More than 880 books have been digitized so far, dating from 1840 to the 1930s. The project continues to progress forward to the decades, and we look forward to making more records available over the coming years.
Dana DeBeauvoir, the Travis County Clerk, has been an excellent partner in this endeavor, and she is a great example of how important county officials are in projects such as these. Like many archives, the Travis County Archives is a very small program with limited staff and funding. The county clerk’s office provided the necessary resources for a successful project, including funding for temporary workers who complete the digitization work. Without the assistance of the county clerk and her staff, this project would not have been possible.
TSLAC: We read on the Travis County Archives website that numerous boxes of case files dating back to 1840 were found in a warehouse, and that date correlates with the timeline of the establishment of the county. Do you think there is possibly more to be found in storage somewhere, or did that discovery make the collection of case file nearly complete?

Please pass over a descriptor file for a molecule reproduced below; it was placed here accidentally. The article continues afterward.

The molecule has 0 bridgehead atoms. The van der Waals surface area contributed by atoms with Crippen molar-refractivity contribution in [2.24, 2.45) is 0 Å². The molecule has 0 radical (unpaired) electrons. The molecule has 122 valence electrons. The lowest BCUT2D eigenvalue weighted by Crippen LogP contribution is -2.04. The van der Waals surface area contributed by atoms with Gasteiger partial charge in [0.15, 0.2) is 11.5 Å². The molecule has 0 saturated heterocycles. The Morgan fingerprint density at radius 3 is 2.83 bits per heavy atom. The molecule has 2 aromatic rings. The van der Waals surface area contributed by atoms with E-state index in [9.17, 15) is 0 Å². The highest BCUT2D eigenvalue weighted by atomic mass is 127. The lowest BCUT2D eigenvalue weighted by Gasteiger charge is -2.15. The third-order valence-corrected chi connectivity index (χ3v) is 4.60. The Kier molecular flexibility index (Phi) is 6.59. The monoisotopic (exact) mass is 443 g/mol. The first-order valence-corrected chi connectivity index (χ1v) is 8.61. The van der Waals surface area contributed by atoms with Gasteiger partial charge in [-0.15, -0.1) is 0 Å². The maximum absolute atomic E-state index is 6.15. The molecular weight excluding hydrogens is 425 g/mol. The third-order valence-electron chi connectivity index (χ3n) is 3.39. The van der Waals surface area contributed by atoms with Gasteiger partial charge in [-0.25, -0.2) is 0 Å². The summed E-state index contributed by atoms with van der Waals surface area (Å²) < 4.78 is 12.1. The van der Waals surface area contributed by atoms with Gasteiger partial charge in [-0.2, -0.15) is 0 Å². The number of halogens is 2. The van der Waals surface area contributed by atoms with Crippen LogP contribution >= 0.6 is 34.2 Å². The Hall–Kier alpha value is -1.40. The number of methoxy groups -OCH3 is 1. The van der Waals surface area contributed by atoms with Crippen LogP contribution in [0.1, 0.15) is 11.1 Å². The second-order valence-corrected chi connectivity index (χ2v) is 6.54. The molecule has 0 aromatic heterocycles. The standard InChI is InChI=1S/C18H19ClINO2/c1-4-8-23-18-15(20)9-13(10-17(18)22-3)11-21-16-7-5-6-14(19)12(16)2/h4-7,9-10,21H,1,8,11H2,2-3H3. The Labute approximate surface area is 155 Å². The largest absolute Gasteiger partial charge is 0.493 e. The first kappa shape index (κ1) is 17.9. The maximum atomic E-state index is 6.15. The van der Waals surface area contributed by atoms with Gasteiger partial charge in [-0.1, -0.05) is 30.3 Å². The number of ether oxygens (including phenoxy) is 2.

Christy: I suspect that most undiscovered county records still in existence have been rediscovered by now, but there are gaps in our records here and there, and I am always hopeful that missing materials will turn up in an unexpected place. These records found in a warehouse were civil case papers from the earliest sessions of the Travis County District Court, dating from the 1840s. Most deal with land disputes and are a great resource for research about early land ownership in the county. Nearly all early district court case papers were microfilmed and disposed of many decades ago; these case papers somehow escaped that fate and are now some of the only ones we have in original form.